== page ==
Enhanced descriptions from Syndetics:
The world on the other side of the rift: Kelewan, a land seething with political intrigue and deadly conspiracies. Following the opulent panoply of Daughter Of The Empire and the dazzling pageantry of Servant Of The Empire comes the resounding conclusion to the Empire trilogy.
Besieged by spies and rival houses, stalked by a secret and merciless brotherhood of assassins, the brilliant Lady Mara of the Acoma faces the most deadly challenge she has ever known. The fearsome Black Robes see Mara as the ultimate threat to their ancient power. In search of allies who will join her against them, Mara must travel beyond civilization's borders and even into the hives of the alien cho-ja. As those near and dear to her fall victim to many enemies, Mara cries out for vengeance. Drawing on all of her courage and guile she prepares to fight her greatest battle of all--for her life, her home, and the Empire itself.
Originally published: New York : Doubleday, c1992.
Kotui multi-version record.
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Reviews provided by Syndetics
Library Journal Review
Lady Mara of the Acoma, consummate player of the deadly game of intrigue that maintains the stability of the Tsurani Empire, pits her vision of a transformed society against an apparently unbeatable foe in this conclusion to a trilogy that includes Daughter of the Empire ( LJ 6/15/87) and Servant of the Empire ( LJ 10/15/90). Feist and Wurts have created an exotic fantasy world that is rich in texture and alive with political machinations. Fans of the series, as well as readers interested in Feist's ``Riftwar'' novels (set in a related universe), will enjoy this well-constructed fantasy. (c) Copyright 2010. Library Journals LLC, a wholly owned subsidiary of Media Source, Inc. No redistribution permitted.
Publishers Weekly Review
The trilogy begun with Daughter of the Empire is here brought to a strong conclusion. Lady Mara of the Acoma clan, named Servant of the Empire by Ichindar, Emperor of the Tsuranuanni, whom she has raised from figurehead to true ruler, feels safe from her enemies for the first time in her life--until an assassination attempt aimed at her kills her young son and heir instead. Convinced her old foe, Jiro of the House Anasati, is behind the deed, she plans war. But her desires are thwarted by the reactionary Assembly of Magicians, who are, Mara begins to understand, the true power in the Empire, having kept the people docile for a millennium. In her fight to bring down her enemies and ensure peace for the Empire, Mara must employ the nonhuman cho-ja and an ancient secret. The characters' efforts to work out their destinies within the constraints of a tradition-bound culture is depicted with skill. (May) (c) Copyright PWxyz, LLC. All rights reserved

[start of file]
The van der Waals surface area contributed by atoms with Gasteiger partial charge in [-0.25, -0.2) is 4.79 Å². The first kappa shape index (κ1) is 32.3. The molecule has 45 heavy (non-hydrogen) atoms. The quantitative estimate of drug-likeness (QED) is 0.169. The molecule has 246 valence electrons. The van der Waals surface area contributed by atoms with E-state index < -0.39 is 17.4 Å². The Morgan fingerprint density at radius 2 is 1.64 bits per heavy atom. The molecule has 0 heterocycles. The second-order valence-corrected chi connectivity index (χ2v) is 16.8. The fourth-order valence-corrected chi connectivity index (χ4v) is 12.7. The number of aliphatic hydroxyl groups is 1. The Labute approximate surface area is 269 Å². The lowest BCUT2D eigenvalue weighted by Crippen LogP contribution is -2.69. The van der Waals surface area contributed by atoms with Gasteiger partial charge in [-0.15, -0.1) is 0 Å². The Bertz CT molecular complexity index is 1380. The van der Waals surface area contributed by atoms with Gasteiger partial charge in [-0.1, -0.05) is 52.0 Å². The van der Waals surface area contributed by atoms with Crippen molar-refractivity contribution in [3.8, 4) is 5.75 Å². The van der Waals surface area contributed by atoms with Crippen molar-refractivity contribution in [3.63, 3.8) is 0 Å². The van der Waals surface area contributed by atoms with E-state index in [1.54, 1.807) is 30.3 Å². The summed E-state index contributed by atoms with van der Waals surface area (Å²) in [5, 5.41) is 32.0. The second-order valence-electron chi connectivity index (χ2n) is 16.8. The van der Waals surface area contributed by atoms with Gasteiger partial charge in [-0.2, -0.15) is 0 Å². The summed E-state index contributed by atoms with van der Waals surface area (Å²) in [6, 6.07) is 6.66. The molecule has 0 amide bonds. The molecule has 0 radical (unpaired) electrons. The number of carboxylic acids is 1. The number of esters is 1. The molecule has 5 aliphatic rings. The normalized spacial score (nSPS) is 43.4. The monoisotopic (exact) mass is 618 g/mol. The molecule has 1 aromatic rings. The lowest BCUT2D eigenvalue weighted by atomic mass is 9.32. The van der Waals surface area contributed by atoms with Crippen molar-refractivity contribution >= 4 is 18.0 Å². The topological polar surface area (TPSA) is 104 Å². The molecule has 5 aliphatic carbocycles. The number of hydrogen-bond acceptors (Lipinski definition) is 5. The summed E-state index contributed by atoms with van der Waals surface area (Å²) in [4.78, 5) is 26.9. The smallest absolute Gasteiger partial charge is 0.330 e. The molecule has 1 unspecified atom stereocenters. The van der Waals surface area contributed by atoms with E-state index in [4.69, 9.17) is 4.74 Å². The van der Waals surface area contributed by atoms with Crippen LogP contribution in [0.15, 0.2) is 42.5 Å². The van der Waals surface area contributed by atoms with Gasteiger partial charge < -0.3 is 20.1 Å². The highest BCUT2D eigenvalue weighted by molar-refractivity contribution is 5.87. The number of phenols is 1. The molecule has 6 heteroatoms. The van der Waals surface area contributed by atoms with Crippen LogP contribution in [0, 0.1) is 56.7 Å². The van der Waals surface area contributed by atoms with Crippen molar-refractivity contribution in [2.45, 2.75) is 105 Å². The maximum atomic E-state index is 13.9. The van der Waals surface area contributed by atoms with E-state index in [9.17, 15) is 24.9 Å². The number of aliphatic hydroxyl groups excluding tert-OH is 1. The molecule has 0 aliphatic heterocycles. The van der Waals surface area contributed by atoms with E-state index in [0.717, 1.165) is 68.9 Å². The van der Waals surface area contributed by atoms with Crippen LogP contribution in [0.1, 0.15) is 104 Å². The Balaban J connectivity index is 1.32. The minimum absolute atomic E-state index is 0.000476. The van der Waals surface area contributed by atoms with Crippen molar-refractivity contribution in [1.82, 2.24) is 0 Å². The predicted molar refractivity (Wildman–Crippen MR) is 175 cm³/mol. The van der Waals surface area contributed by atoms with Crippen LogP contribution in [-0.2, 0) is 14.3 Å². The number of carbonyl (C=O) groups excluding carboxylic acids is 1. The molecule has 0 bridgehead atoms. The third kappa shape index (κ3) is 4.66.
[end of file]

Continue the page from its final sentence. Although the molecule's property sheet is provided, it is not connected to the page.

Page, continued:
Lady Mara of Acoma, who rose to power in Daughter of the Empire [BKL Je 15 87] and survived the blood feud in Servant of the Empire [BKL O 15 90], is content with her marriage and the relative calm of the kingdom as the final book in the Mistress trilogy begins. But when an assassin's poisoned dart meant for the ruler fells her son's horse and kills the boy instead, Mara vows bloody revenge on the House of Anasati, and the peace is destroyed. As in an intricate chess game, strategists on each side move spies, plant evidence, and mask feelings, all within the strict codes of honor and revenge. Yet other games are afoot, and Mara must also guard against a powerful band of magicians and a secret community of assassins. There's room in this lengthy tale to develop both characters and subplots that Feist and Wurts manage handily. Even readers new to the trilogy will be hooked by the nonstop action and involving plot of its rousing conclusion. ~--Candace Smith
Kirkus Book Review
``The morning sun shone.'' So begins this concluding volume of the trilogy (Daughter of the Empire, 1987; Servant of the Empire, 1990), in a style more evocative of The Hungry Caterpillar than its obvious paradigm, Shogun. Tsuranuanni, the world on the other side of Feist's previous Riftwar saga, is a pseudo-medieval-Japanese contrivance of contending warlords and aristocratic families, with dollops of magic thrown in. Lady Mara of the Acoma clan is now the most powerful woman of the Empire, hence the target of violent dissent. Her son Ayaki is killed in an assassination attempt whose real target was Mara herself. Gradually, after many distractions, the antagonists are revealed: Mara and her insectoid-alien cho-ja allies must battle the vastly powerful Assembly of Magicians. Mara eventually wins, by a trick so flimsy that it is not worth repeating here, to preserve the leadership for her other son Justin, whose Midkemian father, Kevin, also shows up. Wearisome twaddle that just lies there, quivering feebly. Addicts only.